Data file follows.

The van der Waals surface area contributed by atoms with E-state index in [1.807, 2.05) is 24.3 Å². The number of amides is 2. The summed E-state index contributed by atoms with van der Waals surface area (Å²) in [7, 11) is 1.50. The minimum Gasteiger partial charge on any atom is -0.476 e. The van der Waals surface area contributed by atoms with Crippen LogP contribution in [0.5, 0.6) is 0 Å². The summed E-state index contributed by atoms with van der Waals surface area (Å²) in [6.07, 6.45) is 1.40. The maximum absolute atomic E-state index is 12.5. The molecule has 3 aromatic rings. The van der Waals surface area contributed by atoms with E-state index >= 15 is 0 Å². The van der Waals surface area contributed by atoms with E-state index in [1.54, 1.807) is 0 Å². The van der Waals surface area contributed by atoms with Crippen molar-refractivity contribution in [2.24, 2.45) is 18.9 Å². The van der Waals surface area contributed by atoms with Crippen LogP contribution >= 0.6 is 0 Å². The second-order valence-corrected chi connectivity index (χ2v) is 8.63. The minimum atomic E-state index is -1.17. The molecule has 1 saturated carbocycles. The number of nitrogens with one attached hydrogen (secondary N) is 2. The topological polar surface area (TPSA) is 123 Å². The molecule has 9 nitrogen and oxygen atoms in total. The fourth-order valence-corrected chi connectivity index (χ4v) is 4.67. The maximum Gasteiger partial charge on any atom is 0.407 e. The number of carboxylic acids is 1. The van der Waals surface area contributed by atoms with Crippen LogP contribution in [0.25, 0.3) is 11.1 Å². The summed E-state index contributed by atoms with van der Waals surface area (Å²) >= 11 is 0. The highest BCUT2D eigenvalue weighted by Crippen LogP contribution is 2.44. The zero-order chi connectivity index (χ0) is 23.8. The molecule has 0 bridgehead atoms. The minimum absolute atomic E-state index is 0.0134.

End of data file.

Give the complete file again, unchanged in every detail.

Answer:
The van der Waals surface area contributed by atoms with E-state index in [1.807, 2.05) is 24.3 Å². The number of amides is 2. The summed E-state index contributed by atoms with van der Waals surface area (Å²) in [7, 11) is 1.50. The minimum Gasteiger partial charge on any atom is -0.476 e. The van der Waals surface area contributed by atoms with Crippen LogP contribution in [0.5, 0.6) is 0 Å². The summed E-state index contributed by atoms with van der Waals surface area (Å²) in [6.07, 6.45) is 1.40. The maximum absolute atomic E-state index is 12.5. The molecule has 3 aromatic rings. The van der Waals surface area contributed by atoms with E-state index >= 15 is 0 Å². The van der Waals surface area contributed by atoms with E-state index in [1.54, 1.807) is 0 Å². The van der Waals surface area contributed by atoms with Crippen molar-refractivity contribution in [2.24, 2.45) is 18.9 Å². The van der Waals surface area contributed by atoms with Crippen LogP contribution >= 0.6 is 0 Å². The second-order valence-corrected chi connectivity index (χ2v) is 8.63. The minimum atomic E-state index is -1.17. The molecule has 1 saturated carbocycles. The number of nitrogens with one attached hydrogen (secondary N) is 2. The topological polar surface area (TPSA) is 123 Å². The molecule has 9 nitrogen and oxygen atoms in total. The fourth-order valence-corrected chi connectivity index (χ4v) is 4.67. The maximum Gasteiger partial charge on any atom is 0.407 e. The number of carboxylic acids is 1. The van der Waals surface area contributed by atoms with Crippen LogP contribution in [0.25, 0.3) is 11.1 Å². The summed E-state index contributed by atoms with van der Waals surface area (Å²) >= 11 is 0. The highest BCUT2D eigenvalue weighted by Crippen LogP contribution is 2.44. The zero-order chi connectivity index (χ0) is 23.8. The molecule has 0 bridgehead atoms. The minimum absolute atomic E-state index is 0.0134.